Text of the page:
Mergers and Acquisitions in the Aerospace Defense and Security space set to follow two divergent logics as companies find their way through Covid-19 recovery


With Lockheed Martin’s $ 4.4 billion acquisition of Aerojet Rocketdyne dominating news of the size of the business, arguably the real story is the growing up of Aerojet Rocketdyne technology that drove the deal, according to GlobalData’s M & A in the ADS Thematic report.

As key technologies such as hypersonic propulsion, swarm technology and artificial intelligence mature, prime numbers in the ADS space are expected to acquire businesses in order to gain access to the technology and gain market position. Maturation to approach Initial Operating Capability (IOC) in a number of areas in these areas is driving these deals forward. Oshkosh’s acquisition of Pratt Miller for a similar example for $ 115 million, with the previous company gaining entry into unmanned ground vehicles (UGV) and robotics and market position through the deal.

Anthony Endresen, analyst at GlobalData, comments: “The drivers of the increased activity of the Chinese armed forces and the reform and rearmament program of the Russian Federation, which is bearing fruit, will help the defense spending in the West, but most importantly, drive the use of new technologies. This leads to an increase in research and development funding and an accelerated use of technologies. Primes clearly sees important development flows in these key market patterns, especially given the expected economic austerity measures as the COVID-19 rebounds.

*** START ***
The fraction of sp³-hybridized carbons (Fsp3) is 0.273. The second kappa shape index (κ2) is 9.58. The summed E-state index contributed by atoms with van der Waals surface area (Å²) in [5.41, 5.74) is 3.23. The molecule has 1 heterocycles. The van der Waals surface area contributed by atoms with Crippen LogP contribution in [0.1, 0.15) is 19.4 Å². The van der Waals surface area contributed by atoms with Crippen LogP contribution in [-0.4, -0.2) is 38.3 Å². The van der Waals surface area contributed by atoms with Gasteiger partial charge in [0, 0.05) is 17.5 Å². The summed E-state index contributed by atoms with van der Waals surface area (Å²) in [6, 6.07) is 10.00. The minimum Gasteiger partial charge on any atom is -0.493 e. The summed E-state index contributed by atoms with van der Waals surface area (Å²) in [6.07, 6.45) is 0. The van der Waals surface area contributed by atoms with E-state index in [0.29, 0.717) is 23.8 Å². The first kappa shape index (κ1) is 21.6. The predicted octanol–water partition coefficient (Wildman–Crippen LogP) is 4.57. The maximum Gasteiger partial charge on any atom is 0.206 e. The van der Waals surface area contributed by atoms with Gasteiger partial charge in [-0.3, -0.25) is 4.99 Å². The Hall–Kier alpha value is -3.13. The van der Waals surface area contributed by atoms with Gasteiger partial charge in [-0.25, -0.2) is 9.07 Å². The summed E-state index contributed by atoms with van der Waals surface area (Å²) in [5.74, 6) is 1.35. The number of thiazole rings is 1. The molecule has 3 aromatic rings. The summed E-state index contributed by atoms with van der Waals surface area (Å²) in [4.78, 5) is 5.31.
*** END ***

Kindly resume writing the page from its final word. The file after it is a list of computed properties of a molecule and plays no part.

To some extent, the opposite has also happened, with some primes keen to hold onto cash and focus on core business, resulting in either decreased M&A activity or outright divestment. The main activity that ended during the pandemic was the $ 4.2 billion Boeing deal with Brazilian aircraft maker Embraer, which was canceled in April 2020, although Boeing has stated that it is unrelated to a pandemic.

The pragmatic reality is that the collapse of commercial aviation has left such a large financial hole in the heavily overlapping commercial aerospace and defense aviation and defense value and supply chains that the pursuit of new and stable revenue streams is highly desirable.

While these two patterns of fundraising and M&A activity to unlock these mature technologies appear to be different strategies, the reality is that much of these activity is being driven by the collapse of commercial aviation. Undoubtedly, these companies would be sought after for the mature technology since the other drivers are unrelated to COVID-19 or the economic consequences, but the timing and to some extent the assessments must be seen in the context of the collapse of commercial aviation and the sheer size of the economy become hole that it leaves. ”

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